Test #3: What additional historical evidence supports the Jesus of the Bible?
1. Dating of the 4 Gospels
2. Mountains of Manuscripts
When it comes to the New Testament manuscripts the originals (autographs), penned from the various Biblical writers, do not exist. What we have are copies of copies. Therefore, the more copies we have the more we can check the accuracy of the manuscripts. This is the same standard for all ancient writings. The two issues historians use to judge accuracy is the closeness of the copies to the original and the number we have.
When you look at ancient manuscript evidence for other historical writings it is a nightmare when compared to the Bible. Ancient books are accepted as historically accurate with scant manuscript evidence. The closest copies we have for the vast majority of non-Biblical writings are hundreds and sometimes thousands of years after the original. In addition to the late date these manuscripts have very few copies.
Next to the New Testament the second greatest number of manuscript copies is Homer’s Iliad, which was the bible of the ancient Greeks. There are fewer than 650 Greek manuscripts of it today. These copies come to us from the 2nd & 3rd century AD and following. When you consider that Homer composed his epic 800 BC you can see a huge gap between the original and the copies of over 1,000 years.
On the other hand when we come to the Bible we have 5,664 ancient Greek manuscripts. There are between 8,000-10,000 Latin Vulgate manuscripts, plus thousands of other copies for various reasons. We have nearly 24,000 ancient manuscripts of the New Testament that serve as pieces of a puzzle for the textual critics to work with to give us an accurate Bible. Around 306 of these manuscripts date back to the 3rd century AD. In fact we have one manuscript scrap from the book of John that originated somewhere between 100 -150 AD. A number of scholars have even dated it earlier.
Armed with this wealth of evidence it is up to the textual critic to insure the accuracy of the New Testament. And yet there are errors in today’s copy of the New Testament. Most scholars would number of errors in the manuscripts in the thousands. These same scholars say the Bible we have today is almost 100% pure. How can that be?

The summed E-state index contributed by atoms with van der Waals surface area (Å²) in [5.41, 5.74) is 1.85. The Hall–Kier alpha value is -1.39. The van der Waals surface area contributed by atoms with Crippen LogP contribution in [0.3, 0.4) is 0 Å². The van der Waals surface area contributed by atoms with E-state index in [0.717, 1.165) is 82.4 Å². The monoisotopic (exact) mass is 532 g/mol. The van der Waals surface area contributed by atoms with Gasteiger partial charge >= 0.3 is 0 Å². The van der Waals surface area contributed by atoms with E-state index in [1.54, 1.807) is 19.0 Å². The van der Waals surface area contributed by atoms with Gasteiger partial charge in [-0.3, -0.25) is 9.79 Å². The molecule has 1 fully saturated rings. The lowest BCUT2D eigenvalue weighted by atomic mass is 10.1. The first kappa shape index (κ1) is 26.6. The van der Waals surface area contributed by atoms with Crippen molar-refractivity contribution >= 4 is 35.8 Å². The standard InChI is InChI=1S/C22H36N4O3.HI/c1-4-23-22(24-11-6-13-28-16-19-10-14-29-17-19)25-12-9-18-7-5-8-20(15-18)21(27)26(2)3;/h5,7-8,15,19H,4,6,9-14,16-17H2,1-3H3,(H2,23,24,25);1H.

Remember the Bible was copied over hundreds of years without the use of copy machines; it was all done by hand. Errors are bound to happen even though the copyists had rigorous standards to eliminate errors. Some probably happened because eyeglasses were not yet invented and poor eyesight caused some mistakes. Other errors occurred in word order. In English word order is very important but in Greek it is not. In English there is a difference between “Dog bites man” and “Man bites dog.” But in Greek it doesn’t matter. Therefore, meanings are not changed even if word order changes. If one word is put out of order in a Greek manuscript and that manuscript is copies 1,000 times, scholars count that as 1,000 mistakes. The same happens on a single misspelled word; if it is copied 2,000 times that equals 2,000 mistakes.
You can see how the total number of errors increases dramatically. Some estimates have the number of mistakes around 200,000 but that number is actually small when you consider what constitutes a mistake. Billions, billions of mistakes are possible counting them using this method. Yet, scholars say what we have is 99% pure and no teaching or doctrine of Christianity is compromised. The reason is when you have 24,000 ancient manuscripts the textual critics, who study these documents, can easily spot most errors and make the appropriate corrections.
The great scholar F. F. Bruce said this: “Perhaps we can appreciate how wealthy the New Testament is in manuscript attestation if we compare the textual material for other ancient historical works. For Caesar’s Gallic War (composed between 58 and 50 BC) there are several extant manuscripts, but only nine or ten are good, and the oldest is some 900 years later than Caesar’s day.”
What I find difficult to understand it why the Bible with mountains of manuscript evidence is continually under attack and yet, books with as few as 10 manuscripts are given a free pass; no one questions their accuracy. Is there a possible scholarly bias?
 Bruce, F. F. The New Testament Documents: Are They Reliable? Downers Grove, Ill. 60515: Intervarsity Press, 1964